Following his impactful 2012 documentary Chasing Ice, documentarian and activist Jeff Orlowski now turns to that which lies below the surface of the ocean: reefs of coral that have bleached in colour due to the effects of climate change. Calling upon the collective wisdom of marine biologists, camera technicians and ‘coral nerds’, Chasing Coral makes a brave attempt to influence audiences across the world – and with the documentary’s international rights having been acquired by Netflix, this doesn’t seem unreasonable.
The ambitious scale of the production suits the extent of the environmental problem. The masses of footage from oceans across the world are supported by the years of research conducted by marine biologists. So endearing is their love for the coral reefs, the documentary’s assemblage of enthusiasts – led by activists Richard Vevers and Zackery Rago – effectively convey the importance of this story. The filmmakers show their footage at an international symposium on climate change, it’s emotional impact testament to the urgency of the problem. The unashamed sentimentality of the film doesn’t distract from its wisdom but, rather, makes it all the more affecting.
Chasing Coral makes its point through striking visual imagery. Microscopic coral photography is combined with impressive aerial footage of the Great Barrier Reef taken from space. Best of all is the time-lapse imagery of the rapid death of these vast ecosystems. The discoveries made are astonishing; this is a call to action that delivers hyperbole after hyperbole. It must be seen to be believed.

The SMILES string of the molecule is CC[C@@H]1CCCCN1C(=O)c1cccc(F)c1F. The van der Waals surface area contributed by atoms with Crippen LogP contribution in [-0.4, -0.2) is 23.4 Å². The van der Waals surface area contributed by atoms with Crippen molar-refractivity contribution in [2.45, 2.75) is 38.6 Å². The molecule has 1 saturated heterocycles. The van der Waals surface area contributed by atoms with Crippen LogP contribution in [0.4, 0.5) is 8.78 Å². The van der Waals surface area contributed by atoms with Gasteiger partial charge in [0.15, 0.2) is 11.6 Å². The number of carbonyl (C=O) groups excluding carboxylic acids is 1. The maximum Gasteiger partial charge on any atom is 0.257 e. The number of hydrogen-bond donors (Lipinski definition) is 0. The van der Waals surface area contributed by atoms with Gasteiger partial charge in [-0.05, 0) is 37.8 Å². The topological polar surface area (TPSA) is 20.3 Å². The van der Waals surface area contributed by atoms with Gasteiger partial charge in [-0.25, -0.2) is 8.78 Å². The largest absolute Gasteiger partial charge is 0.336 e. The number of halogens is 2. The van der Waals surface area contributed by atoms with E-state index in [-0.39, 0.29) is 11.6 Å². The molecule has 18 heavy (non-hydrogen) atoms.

An urgent wake-up call, Chasing Coral is destined to make considerable waves when it lands on Netflix. Jeff Orlowski has once again proved himself to be at the vanguard of documentary making, and at a time when it is most necessary.
CAST: Richard Vevers, Zackery Rago, Ruth Gates, Ove Hoegh-Guldberg, Mark Eakin, John “Charlie” Veron
DIRECTOR: Jeff Orlowski
SYNOPSIS: Coral reefs are the nursery for all ocean life, a remarkable ecosystem that sustains us. Yet with carbon emissions warming the seas, a phenomenon called “coral bleaching” — a sign of mass coral death — has been accelerating around the world, and the public has no idea of the scale or implication of the catastrophe silently raging underwater.